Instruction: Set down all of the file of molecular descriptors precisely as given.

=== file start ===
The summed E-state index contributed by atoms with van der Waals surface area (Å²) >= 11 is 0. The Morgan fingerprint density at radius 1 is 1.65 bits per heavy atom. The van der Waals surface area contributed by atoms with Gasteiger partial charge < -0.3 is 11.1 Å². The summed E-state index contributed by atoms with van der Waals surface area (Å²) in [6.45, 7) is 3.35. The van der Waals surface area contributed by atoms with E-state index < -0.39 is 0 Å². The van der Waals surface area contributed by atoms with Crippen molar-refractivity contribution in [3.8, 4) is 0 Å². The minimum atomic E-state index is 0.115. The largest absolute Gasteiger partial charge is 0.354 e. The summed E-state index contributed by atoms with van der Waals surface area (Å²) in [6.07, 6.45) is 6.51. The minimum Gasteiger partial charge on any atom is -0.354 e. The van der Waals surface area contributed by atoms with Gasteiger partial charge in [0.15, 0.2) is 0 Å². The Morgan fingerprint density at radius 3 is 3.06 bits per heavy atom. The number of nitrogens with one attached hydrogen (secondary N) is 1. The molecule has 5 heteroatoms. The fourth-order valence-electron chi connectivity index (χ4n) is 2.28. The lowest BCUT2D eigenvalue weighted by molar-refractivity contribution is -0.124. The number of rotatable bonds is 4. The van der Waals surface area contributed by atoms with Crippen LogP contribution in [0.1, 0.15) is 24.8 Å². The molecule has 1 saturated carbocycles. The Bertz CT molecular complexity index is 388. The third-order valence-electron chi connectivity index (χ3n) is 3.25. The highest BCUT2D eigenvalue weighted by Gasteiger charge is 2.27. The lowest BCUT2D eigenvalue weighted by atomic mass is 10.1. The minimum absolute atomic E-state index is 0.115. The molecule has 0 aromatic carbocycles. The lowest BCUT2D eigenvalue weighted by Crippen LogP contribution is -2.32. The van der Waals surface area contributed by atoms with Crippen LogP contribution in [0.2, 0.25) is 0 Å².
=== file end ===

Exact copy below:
The summed E-state index contributed by atoms with van der Waals surface area (Å²) >= 11 is 0. The Morgan fingerprint density at radius 1 is 1.65 bits per heavy atom. The van der Waals surface area contributed by atoms with Gasteiger partial charge < -0.3 is 11.1 Å². The summed E-state index contributed by atoms with van der Waals surface area (Å²) in [6.45, 7) is 3.35. The van der Waals surface area contributed by atoms with E-state index < -0.39 is 0 Å². The van der Waals surface area contributed by atoms with Crippen molar-refractivity contribution in [3.8, 4) is 0 Å². The minimum atomic E-state index is 0.115. The largest absolute Gasteiger partial charge is 0.354 e. The summed E-state index contributed by atoms with van der Waals surface area (Å²) in [6.07, 6.45) is 6.51. The minimum Gasteiger partial charge on any atom is -0.354 e. The van der Waals surface area contributed by atoms with Gasteiger partial charge in [0.15, 0.2) is 0 Å². The Morgan fingerprint density at radius 3 is 3.06 bits per heavy atom. The number of nitrogens with one attached hydrogen (secondary N) is 1. The molecule has 5 heteroatoms. The fourth-order valence-electron chi connectivity index (χ4n) is 2.28. The lowest BCUT2D eigenvalue weighted by molar-refractivity contribution is -0.124. The number of rotatable bonds is 4. The van der Waals surface area contributed by atoms with Crippen LogP contribution in [0.1, 0.15) is 24.8 Å². The molecule has 1 saturated carbocycles. The Bertz CT molecular complexity index is 388. The third-order valence-electron chi connectivity index (χ3n) is 3.25. The highest BCUT2D eigenvalue weighted by Gasteiger charge is 2.27. The lowest BCUT2D eigenvalue weighted by atomic mass is 10.1. The minimum absolute atomic E-state index is 0.115. The molecule has 0 aromatic carbocycles. The lowest BCUT2D eigenvalue weighted by Crippen LogP contribution is -2.32. The van der Waals surface area contributed by atoms with Crippen LogP contribution in [0.2, 0.25) is 0 Å².